click to enlarge Edward Rutledge
  • Edward Rutledge

Edward Rutledge

Like so many other members of the plantation gentry of the 18th century, Rutledge served as a voice for the booming slave economy at the Continental Congress. He became famous for stalling the Declaration of Independence, a move later overly dramatized in the musical 1776, but he eventually became the youngest signer of the document. "He actually had orders from the Southern legislature to not vote for independence, because there was a general sense among South Carolina gentry that if they did declare independence, that it was too hasty, that they would lose their economic ties to Britain, and that they would lose their slave economy," Slater says. The debate went back and forth between the Northern and Southern patriots, until eventually they settled on the Three-Fifths Compromise for slave representation. Rutledge was also active in confiscating Loyalist land abandoned during the war in an effort to expand the planter-based economy.

Things named after him:

U.S.S. Edward Rutledge and a little street called Rutledge Avenue.

Charles Pinckney

This landed-gentry type actually made a name for himself after the war. At the Constitutional Convention, he brought his Pinckney Plan to the table, which dealt with proportional representation. Depending on whom you ask, the plan became the basis for the legislative branch of government, with a House of Representatives and Senate that represented the people of America — unless you credit James Madison's Virginia Plan instead, of course. "They really looked to the Pinckney Plan for the foundations of American government," Slater says. But it was also a contentious proposal, because it reflected the mindset of the Southern plantation gentry, who feared the North would eventually try to abolish slavery or impose an increasingly restrictive mentality on Southern planters.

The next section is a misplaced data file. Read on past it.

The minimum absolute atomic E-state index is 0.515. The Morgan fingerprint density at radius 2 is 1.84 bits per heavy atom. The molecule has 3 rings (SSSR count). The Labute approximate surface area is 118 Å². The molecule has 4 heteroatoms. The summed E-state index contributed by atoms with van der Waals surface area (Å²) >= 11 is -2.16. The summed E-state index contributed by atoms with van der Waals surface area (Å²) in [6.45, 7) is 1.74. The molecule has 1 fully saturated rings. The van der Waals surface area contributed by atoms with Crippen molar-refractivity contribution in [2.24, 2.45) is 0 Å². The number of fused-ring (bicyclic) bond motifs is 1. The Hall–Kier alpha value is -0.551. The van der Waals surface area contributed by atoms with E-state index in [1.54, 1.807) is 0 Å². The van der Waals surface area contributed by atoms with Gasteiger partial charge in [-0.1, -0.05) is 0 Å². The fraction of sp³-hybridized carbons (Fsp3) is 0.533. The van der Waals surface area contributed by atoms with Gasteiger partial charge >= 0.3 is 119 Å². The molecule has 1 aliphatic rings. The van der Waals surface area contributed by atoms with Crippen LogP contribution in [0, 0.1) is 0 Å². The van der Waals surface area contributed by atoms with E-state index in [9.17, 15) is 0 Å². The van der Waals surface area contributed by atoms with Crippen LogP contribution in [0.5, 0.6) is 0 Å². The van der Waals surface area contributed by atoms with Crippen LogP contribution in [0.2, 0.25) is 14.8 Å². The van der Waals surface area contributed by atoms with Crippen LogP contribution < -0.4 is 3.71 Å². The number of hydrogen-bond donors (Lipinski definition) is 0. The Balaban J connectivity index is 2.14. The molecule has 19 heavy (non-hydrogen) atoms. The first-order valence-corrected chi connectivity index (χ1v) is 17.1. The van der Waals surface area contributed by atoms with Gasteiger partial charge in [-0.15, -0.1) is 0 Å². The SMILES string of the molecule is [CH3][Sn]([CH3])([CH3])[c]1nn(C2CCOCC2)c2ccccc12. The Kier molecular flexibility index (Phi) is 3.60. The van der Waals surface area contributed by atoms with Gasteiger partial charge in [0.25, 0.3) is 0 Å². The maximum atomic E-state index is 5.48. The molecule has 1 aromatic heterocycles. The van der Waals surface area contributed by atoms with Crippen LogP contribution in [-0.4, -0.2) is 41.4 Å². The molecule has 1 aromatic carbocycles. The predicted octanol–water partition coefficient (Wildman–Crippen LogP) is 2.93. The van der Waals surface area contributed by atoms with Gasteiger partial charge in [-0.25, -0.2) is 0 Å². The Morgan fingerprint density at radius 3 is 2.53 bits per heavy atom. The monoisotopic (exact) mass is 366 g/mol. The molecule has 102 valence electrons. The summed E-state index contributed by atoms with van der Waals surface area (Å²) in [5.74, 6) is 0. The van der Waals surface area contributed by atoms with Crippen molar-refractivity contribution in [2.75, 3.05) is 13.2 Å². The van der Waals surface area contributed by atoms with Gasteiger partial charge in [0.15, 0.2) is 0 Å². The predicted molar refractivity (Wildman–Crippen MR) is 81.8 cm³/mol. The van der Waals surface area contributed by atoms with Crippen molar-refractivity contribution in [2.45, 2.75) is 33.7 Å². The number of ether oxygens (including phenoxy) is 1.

Things named after him:

Charles Pinckney National Historic Site.

click to enlarge Gen. Benjamin Lincoln
  • Gen. Benjamin Lincoln

Maj. Gen. Benjamin Lincoln

Of all the men on this list, Lincoln is perhaps Slater's favorite. He wasn't a part of the gentry class like the rest of South Carolina's patriots. For one, Lincoln wasn't from South Carolina, but from Massachusetts, and he came from a farming family, so he wasn't as well educated as his counterparts on this list. Lincoln was sent to Charleston in 1778 because of his success in military campaigns in the North. He's most known for, well, surrendering at the Siege of Charleston in 1780. But to be fair, he did forestall the loss for a really long time. "Considering the lack of sources and military resources that Charleston had in 1789, the fact that he was able to hold off the British forces for three months was really impressive," Slater says. He would eventually become second in command to George Washington at the Battle of Yorktown, the war's final bout, but his co-workers couldn't get over their grudge. Because Lincoln lost Charleston, he wasn't allowed to accept Cornwallis' surrender. Still, as a consolation prize, he got to be the first U.S. secretary of war. Slater would like to rehab Lincoln's image. "I have a soft spot for Gen. Lincoln," she says. "I feel bad for him, I really do."

Things named after him:

Lincoln Street in Columbia and most towns with a "Lincoln" prefix in the South.